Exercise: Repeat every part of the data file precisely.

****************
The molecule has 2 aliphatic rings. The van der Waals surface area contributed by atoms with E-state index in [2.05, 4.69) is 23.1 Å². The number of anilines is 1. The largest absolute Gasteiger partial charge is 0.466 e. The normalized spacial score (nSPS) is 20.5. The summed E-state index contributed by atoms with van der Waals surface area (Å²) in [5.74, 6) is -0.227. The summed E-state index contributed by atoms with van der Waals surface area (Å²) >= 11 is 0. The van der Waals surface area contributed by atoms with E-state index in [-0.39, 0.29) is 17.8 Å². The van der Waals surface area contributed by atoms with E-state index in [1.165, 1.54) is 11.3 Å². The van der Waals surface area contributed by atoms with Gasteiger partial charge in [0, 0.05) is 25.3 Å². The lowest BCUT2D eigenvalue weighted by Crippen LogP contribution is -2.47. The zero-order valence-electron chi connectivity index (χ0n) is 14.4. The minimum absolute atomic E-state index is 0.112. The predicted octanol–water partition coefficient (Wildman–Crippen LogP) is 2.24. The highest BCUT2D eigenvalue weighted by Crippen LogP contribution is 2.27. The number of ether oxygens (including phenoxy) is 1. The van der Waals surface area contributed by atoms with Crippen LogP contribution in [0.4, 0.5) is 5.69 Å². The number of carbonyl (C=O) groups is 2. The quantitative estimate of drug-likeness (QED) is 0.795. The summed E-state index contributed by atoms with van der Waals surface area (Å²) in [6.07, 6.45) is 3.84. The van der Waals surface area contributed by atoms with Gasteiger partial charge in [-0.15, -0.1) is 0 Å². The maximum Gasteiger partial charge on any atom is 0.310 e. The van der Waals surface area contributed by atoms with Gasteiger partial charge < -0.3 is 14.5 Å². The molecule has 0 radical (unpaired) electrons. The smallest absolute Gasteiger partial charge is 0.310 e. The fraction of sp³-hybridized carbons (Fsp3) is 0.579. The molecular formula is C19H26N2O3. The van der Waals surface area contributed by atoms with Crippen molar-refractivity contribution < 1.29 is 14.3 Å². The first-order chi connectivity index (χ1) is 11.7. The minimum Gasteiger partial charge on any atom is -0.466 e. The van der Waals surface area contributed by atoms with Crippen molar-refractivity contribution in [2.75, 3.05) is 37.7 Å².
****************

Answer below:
The molecule has 2 aliphatic rings. The van der Waals surface area contributed by atoms with E-state index in [2.05, 4.69) is 23.1 Å². The number of anilines is 1. The largest absolute Gasteiger partial charge is 0.466 e. The normalized spacial score (nSPS) is 20.5. The summed E-state index contributed by atoms with van der Waals surface area (Å²) in [5.74, 6) is -0.227. The summed E-state index contributed by atoms with van der Waals surface area (Å²) >= 11 is 0. The van der Waals surface area contributed by atoms with E-state index in [-0.39, 0.29) is 17.8 Å². The van der Waals surface area contributed by atoms with E-state index in [1.165, 1.54) is 11.3 Å². The van der Waals surface area contributed by atoms with Gasteiger partial charge in [0, 0.05) is 25.3 Å². The lowest BCUT2D eigenvalue weighted by Crippen LogP contribution is -2.47. The zero-order valence-electron chi connectivity index (χ0n) is 14.4. The minimum absolute atomic E-state index is 0.112. The predicted octanol–water partition coefficient (Wildman–Crippen LogP) is 2.24. The highest BCUT2D eigenvalue weighted by Crippen LogP contribution is 2.27. The number of ether oxygens (including phenoxy) is 1. The van der Waals surface area contributed by atoms with Crippen LogP contribution in [0.4, 0.5) is 5.69 Å². The number of carbonyl (C=O) groups is 2. The quantitative estimate of drug-likeness (QED) is 0.795. The summed E-state index contributed by atoms with van der Waals surface area (Å²) in [6.07, 6.45) is 3.84. The van der Waals surface area contributed by atoms with Gasteiger partial charge in [-0.15, -0.1) is 0 Å². The maximum Gasteiger partial charge on any atom is 0.310 e. The van der Waals surface area contributed by atoms with Gasteiger partial charge < -0.3 is 14.5 Å². The molecule has 0 radical (unpaired) electrons. The smallest absolute Gasteiger partial charge is 0.310 e. The fraction of sp³-hybridized carbons (Fsp3) is 0.579. The molecular formula is C19H26N2O3. The van der Waals surface area contributed by atoms with Crippen molar-refractivity contribution < 1.29 is 14.3 Å². The first-order chi connectivity index (χ1) is 11.7. The minimum Gasteiger partial charge on any atom is -0.466 e. The van der Waals surface area contributed by atoms with Crippen molar-refractivity contribution in [2.75, 3.05) is 37.7 Å².